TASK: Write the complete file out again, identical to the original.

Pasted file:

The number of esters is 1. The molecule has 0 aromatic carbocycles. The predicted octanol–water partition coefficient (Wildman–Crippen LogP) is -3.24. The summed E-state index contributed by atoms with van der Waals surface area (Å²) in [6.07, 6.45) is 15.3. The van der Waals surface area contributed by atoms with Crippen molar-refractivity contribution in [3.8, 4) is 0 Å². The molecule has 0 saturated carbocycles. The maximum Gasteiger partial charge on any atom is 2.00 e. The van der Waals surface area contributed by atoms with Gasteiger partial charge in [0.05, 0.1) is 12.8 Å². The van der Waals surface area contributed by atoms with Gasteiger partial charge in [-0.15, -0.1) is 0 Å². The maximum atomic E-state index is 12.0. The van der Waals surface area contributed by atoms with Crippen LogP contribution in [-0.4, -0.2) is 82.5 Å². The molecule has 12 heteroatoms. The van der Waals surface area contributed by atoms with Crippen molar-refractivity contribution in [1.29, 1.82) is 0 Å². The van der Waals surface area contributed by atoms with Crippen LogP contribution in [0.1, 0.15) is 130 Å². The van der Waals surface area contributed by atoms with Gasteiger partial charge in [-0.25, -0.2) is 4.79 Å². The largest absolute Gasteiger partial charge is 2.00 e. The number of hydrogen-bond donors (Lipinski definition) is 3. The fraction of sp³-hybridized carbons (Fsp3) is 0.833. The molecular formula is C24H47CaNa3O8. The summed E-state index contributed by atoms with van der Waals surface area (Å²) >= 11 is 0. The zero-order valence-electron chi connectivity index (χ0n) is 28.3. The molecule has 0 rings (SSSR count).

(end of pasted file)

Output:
The number of esters is 1. The molecule has 0 aromatic carbocycles. The predicted octanol–water partition coefficient (Wildman–Crippen LogP) is -3.24. The summed E-state index contributed by atoms with van der Waals surface area (Å²) in [6.07, 6.45) is 15.3. The van der Waals surface area contributed by atoms with Crippen molar-refractivity contribution in [3.8, 4) is 0 Å². The molecule has 0 saturated carbocycles. The maximum Gasteiger partial charge on any atom is 2.00 e. The van der Waals surface area contributed by atoms with Gasteiger partial charge in [0.05, 0.1) is 12.8 Å². The van der Waals surface area contributed by atoms with Gasteiger partial charge in [-0.15, -0.1) is 0 Å². The maximum atomic E-state index is 12.0. The van der Waals surface area contributed by atoms with Crippen LogP contribution in [-0.4, -0.2) is 82.5 Å². The molecule has 12 heteroatoms. The van der Waals surface area contributed by atoms with Crippen molar-refractivity contribution in [1.29, 1.82) is 0 Å². The van der Waals surface area contributed by atoms with Crippen LogP contribution in [0.1, 0.15) is 130 Å². The van der Waals surface area contributed by atoms with Gasteiger partial charge in [-0.25, -0.2) is 4.79 Å². The largest absolute Gasteiger partial charge is 2.00 e. The number of hydrogen-bond donors (Lipinski definition) is 3. The fraction of sp³-hybridized carbons (Fsp3) is 0.833. The molecular formula is C24H47CaNa3O8. The summed E-state index contributed by atoms with van der Waals surface area (Å²) >= 11 is 0. The zero-order valence-electron chi connectivity index (χ0n) is 28.3. The molecule has 0 rings (SSSR count).